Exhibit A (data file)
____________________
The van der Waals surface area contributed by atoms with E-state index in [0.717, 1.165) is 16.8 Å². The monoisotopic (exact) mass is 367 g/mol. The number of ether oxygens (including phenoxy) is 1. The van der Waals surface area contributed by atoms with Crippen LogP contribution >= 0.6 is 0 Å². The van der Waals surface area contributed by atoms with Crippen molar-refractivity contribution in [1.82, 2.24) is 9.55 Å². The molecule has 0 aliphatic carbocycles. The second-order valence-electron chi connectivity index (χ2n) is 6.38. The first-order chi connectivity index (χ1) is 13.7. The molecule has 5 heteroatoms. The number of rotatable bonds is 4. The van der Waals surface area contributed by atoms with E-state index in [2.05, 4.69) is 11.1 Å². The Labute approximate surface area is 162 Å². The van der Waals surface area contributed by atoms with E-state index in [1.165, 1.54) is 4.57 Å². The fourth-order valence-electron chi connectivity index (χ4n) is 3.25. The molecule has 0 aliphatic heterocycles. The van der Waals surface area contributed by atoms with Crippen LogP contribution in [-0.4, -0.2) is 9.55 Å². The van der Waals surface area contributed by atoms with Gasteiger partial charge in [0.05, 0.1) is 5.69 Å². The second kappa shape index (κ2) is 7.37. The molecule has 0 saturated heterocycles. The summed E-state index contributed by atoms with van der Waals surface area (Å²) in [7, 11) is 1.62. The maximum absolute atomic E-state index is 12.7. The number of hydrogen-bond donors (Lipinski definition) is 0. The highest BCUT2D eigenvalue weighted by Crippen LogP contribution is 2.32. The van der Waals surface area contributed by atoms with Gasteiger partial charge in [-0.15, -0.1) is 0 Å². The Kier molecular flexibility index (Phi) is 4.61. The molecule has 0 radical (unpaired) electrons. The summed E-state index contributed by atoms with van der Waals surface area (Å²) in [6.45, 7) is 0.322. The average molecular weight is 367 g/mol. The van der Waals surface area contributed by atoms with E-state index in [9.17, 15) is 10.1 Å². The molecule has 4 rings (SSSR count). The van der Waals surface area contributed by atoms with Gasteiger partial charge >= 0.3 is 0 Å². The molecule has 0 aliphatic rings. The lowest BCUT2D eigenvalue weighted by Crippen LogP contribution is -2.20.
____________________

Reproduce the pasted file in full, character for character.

The van der Waals surface area contributed by atoms with E-state index in [0.717, 1.165) is 16.8 Å². The monoisotopic (exact) mass is 367 g/mol. The number of ether oxygens (including phenoxy) is 1. The van der Waals surface area contributed by atoms with Crippen LogP contribution >= 0.6 is 0 Å². The van der Waals surface area contributed by atoms with Crippen molar-refractivity contribution in [1.82, 2.24) is 9.55 Å². The molecule has 0 aliphatic carbocycles. The second-order valence-electron chi connectivity index (χ2n) is 6.38. The first-order chi connectivity index (χ1) is 13.7. The molecule has 5 heteroatoms. The number of rotatable bonds is 4. The van der Waals surface area contributed by atoms with E-state index in [2.05, 4.69) is 11.1 Å². The Labute approximate surface area is 162 Å². The van der Waals surface area contributed by atoms with E-state index in [1.165, 1.54) is 4.57 Å². The fourth-order valence-electron chi connectivity index (χ4n) is 3.25. The molecule has 0 aliphatic heterocycles. The van der Waals surface area contributed by atoms with Crippen LogP contribution in [-0.4, -0.2) is 9.55 Å². The van der Waals surface area contributed by atoms with Gasteiger partial charge in [0.05, 0.1) is 5.69 Å². The second kappa shape index (κ2) is 7.37. The molecule has 0 saturated heterocycles. The summed E-state index contributed by atoms with van der Waals surface area (Å²) in [7, 11) is 1.62. The maximum absolute atomic E-state index is 12.7. The number of hydrogen-bond donors (Lipinski definition) is 0. The highest BCUT2D eigenvalue weighted by Crippen LogP contribution is 2.32. The van der Waals surface area contributed by atoms with Gasteiger partial charge in [-0.15, -0.1) is 0 Å². The Kier molecular flexibility index (Phi) is 4.61. The molecule has 0 radical (unpaired) electrons. The summed E-state index contributed by atoms with van der Waals surface area (Å²) in [6.45, 7) is 0.322. The average molecular weight is 367 g/mol. The van der Waals surface area contributed by atoms with E-state index in [9.17, 15) is 10.1 Å². The molecule has 4 rings (SSSR count). The van der Waals surface area contributed by atoms with Gasteiger partial charge >= 0.3 is 0 Å². The molecule has 0 aliphatic rings. The lowest BCUT2D eigenvalue weighted by Crippen LogP contribution is -2.20.